The term “cosplay” is a Japanese portmanteau of the English terms costume, and role play. The term was coined by Nobuyuki Takahashi of Studio Hard while attending the 1984 World Science Fiction Convention (Worldcon) in Los Angeles. He was impressed by the hall and the costumed fans and reported on both in Japanese magazine My Anime.
The coinage reflects a common Japanese method of abbreviation in which the first two moras of a pair of words are used to form an independent compound. ‘Costume‘ becomes kosu, and ‘play’ becomes pure.
Self-indulgent geekdom gone mad or an inventive play on an otaku motif? A little while ago there was some buzz about a “flashing skirt” created by Kamakura-based Kayac Inc’s Kiyoyuki Amano.
The idea behind the Hikaru Skirt was to literally highlight the zettai ryouiki, the “absolute zone” — the area of flesh on a girl’s upper leg between her skirt and her socks. This is a common trope in otaku fantasies and Hikaru Skirt was playing on this by making a skirt that flashes in multicolor, drawing attention to the “zone” in a fun but hopefully not pervy way.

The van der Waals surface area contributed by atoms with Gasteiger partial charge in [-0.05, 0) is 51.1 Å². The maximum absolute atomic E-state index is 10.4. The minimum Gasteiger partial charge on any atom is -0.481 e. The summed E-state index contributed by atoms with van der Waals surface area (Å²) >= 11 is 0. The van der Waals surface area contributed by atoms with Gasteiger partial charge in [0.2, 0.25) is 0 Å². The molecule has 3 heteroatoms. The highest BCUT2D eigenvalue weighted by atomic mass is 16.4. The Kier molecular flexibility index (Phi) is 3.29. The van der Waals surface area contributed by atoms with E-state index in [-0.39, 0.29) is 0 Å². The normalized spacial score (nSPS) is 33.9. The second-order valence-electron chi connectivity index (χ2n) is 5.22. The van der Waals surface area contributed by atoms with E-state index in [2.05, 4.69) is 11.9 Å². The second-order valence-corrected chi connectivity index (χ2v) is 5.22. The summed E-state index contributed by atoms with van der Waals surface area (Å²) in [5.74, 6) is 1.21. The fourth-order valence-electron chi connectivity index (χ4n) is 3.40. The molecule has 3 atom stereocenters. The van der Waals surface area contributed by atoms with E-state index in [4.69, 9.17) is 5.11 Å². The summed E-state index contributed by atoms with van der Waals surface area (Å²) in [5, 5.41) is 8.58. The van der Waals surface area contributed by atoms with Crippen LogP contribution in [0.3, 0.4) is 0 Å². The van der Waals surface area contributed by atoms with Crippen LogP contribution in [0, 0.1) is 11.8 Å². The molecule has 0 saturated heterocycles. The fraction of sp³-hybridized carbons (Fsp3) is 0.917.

It actually looks much cooler than it sounds and the public response was good. Or at least, good enough apparently for this one-off project to evolve into a crowd funding campaign to commercialize the idea. The aim is to get it out as a product by October 2015.
Cosplay costumes vary greatly and can range from simple themed clothing to highly detailed costumes. It is generally considered different from Halloween and Mardi Gras costume wear, as the intention is to replicate a specific character, rather than to reflect the culture and symbolism of a holiday event.
As such, when in costume, some cosplayers often seek to adopt the affect, mannerisms, and body language of the characters they portray (with “out of character” breaks). The characters chosen to be cosplayed may be sourced from any movie, TV series, book, comic book, video game, or music band anime and manga characters. Some cosplayers even choose to cosplay an original character of their own design or a fusion of different genres.